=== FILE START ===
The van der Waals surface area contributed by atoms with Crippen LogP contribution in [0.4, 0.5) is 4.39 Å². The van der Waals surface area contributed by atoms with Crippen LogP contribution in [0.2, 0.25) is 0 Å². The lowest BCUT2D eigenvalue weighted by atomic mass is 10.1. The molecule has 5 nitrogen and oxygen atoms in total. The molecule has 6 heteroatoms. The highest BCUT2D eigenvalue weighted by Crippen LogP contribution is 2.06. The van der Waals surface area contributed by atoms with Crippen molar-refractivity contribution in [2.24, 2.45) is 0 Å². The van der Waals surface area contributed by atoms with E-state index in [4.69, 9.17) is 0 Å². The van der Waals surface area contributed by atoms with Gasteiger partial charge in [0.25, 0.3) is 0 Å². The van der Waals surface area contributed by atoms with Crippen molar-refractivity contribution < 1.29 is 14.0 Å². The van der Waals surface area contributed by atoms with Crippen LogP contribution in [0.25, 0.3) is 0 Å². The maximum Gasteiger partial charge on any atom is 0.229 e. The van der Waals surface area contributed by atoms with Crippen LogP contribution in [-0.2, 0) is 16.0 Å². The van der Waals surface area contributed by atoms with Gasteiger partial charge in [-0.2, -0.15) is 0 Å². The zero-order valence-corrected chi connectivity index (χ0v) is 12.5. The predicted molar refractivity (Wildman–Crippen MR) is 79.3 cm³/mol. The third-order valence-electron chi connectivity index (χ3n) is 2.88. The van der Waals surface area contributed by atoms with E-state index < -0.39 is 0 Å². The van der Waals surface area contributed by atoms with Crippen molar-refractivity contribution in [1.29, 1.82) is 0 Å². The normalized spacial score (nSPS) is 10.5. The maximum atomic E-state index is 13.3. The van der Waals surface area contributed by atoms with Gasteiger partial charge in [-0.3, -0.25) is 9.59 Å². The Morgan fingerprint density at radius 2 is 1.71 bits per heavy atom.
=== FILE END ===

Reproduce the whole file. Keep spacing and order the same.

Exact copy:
The van der Waals surface area contributed by atoms with Crippen LogP contribution in [0.4, 0.5) is 4.39 Å². The van der Waals surface area contributed by atoms with Crippen LogP contribution in [0.2, 0.25) is 0 Å². The lowest BCUT2D eigenvalue weighted by atomic mass is 10.1. The molecule has 5 nitrogen and oxygen atoms in total. The molecule has 6 heteroatoms. The highest BCUT2D eigenvalue weighted by Crippen LogP contribution is 2.06. The van der Waals surface area contributed by atoms with Crippen molar-refractivity contribution in [2.24, 2.45) is 0 Å². The van der Waals surface area contributed by atoms with E-state index in [4.69, 9.17) is 0 Å². The van der Waals surface area contributed by atoms with Gasteiger partial charge in [0.25, 0.3) is 0 Å². The van der Waals surface area contributed by atoms with Crippen molar-refractivity contribution < 1.29 is 14.0 Å². The van der Waals surface area contributed by atoms with Crippen LogP contribution in [0.25, 0.3) is 0 Å². The maximum Gasteiger partial charge on any atom is 0.229 e. The van der Waals surface area contributed by atoms with Crippen LogP contribution in [-0.2, 0) is 16.0 Å². The van der Waals surface area contributed by atoms with Gasteiger partial charge in [-0.2, -0.15) is 0 Å². The zero-order valence-corrected chi connectivity index (χ0v) is 12.5. The predicted molar refractivity (Wildman–Crippen MR) is 79.3 cm³/mol. The third-order valence-electron chi connectivity index (χ3n) is 2.88. The van der Waals surface area contributed by atoms with E-state index < -0.39 is 0 Å². The van der Waals surface area contributed by atoms with Crippen molar-refractivity contribution in [1.29, 1.82) is 0 Å². The normalized spacial score (nSPS) is 10.5. The maximum atomic E-state index is 13.3. The van der Waals surface area contributed by atoms with Gasteiger partial charge in [-0.3, -0.25) is 9.59 Å². The Morgan fingerprint density at radius 2 is 1.71 bits per heavy atom.